At Last, Some Clarity: The Potential Long-Term Impact of Lingle v. Chevron and the Separation of Takings and Substantive Due Process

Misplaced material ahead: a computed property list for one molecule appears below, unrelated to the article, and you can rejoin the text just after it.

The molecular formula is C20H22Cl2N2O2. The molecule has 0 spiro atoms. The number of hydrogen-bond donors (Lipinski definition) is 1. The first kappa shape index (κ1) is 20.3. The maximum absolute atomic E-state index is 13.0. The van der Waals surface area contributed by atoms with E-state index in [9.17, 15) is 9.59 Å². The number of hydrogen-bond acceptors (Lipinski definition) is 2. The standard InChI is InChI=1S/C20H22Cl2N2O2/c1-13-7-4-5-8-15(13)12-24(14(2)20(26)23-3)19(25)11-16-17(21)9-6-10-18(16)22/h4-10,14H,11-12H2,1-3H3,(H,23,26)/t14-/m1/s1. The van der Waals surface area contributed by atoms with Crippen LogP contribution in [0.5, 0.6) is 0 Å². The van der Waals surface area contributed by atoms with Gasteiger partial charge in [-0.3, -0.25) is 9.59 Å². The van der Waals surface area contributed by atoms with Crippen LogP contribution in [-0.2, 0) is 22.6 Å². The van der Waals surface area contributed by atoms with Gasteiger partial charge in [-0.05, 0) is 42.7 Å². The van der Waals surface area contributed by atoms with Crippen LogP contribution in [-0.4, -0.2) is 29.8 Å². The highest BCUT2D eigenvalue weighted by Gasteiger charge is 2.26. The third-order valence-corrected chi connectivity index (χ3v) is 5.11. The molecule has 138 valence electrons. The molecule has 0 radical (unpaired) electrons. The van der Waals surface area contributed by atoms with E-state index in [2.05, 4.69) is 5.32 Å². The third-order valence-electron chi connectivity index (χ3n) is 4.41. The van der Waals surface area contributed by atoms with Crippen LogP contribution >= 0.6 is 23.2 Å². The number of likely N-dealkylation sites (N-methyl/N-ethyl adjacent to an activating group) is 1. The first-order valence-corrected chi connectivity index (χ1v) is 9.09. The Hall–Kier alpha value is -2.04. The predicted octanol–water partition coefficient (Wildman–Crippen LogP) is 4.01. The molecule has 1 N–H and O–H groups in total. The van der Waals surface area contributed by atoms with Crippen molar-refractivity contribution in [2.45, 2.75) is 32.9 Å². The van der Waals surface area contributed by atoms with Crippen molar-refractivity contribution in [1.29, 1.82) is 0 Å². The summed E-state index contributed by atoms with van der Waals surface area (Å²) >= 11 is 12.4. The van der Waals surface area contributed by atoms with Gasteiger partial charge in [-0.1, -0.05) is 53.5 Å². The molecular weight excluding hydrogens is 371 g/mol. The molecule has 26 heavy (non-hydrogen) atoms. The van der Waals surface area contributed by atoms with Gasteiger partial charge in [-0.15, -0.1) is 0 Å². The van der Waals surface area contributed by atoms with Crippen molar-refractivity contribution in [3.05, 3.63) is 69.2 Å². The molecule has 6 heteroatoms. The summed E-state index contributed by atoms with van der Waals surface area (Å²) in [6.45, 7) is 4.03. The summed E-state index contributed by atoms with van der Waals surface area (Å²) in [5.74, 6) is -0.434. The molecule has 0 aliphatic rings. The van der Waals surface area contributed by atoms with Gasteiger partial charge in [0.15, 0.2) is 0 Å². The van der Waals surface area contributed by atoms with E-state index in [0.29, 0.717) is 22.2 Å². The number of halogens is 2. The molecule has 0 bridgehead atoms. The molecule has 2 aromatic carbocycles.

"The primary purpose of this Essay, however, is to argue that a closer look at Lingle reveals that it has tremendous potential to clarify takings doctrine more broadly. Part III discusses this potential, which largely comes from Lingle’s recognition that many of the Court’s early cases involving what today look like regulatory takings issues were in fact concerned with substantive due process issues. Citation to these older cases has caused substantive due process concepts, like the substantially advance test, to bleed into takings law. This cross-pollination has caused difficulty for courts and commentators who have attempted to square these older cases with contemporary takings doctrine. Part III argues that the simple recognition that cases like Village of Euclid v. Ambler Realty Co.7 and Nectow v. City of Cambridge8 were substantive due process cases that should have no meaningful role in takings law goes a long way in clarifying what has been a confusing mass of contradictory caselaw. Part III further argues that the recognition that the substantive due process and regulatory takings doctrines ask different questions leads to the conclusion that the character of the government act should have little or no role in regulatory takings analysis. Taking this broader view of Lingle’s significance suggests that Lingle may have long-term benefits for the property rights advocates who were the putative losers in the case, because property rights advocates have more to gain than takings opponents from the clear separation of substantive due process and takings law. This Essay concludes that by drawing a clear line between substantive due process and takings doctrine, Lingle has the potential to become a very influential decision and to bring a degree of clarity to a muddled area of law."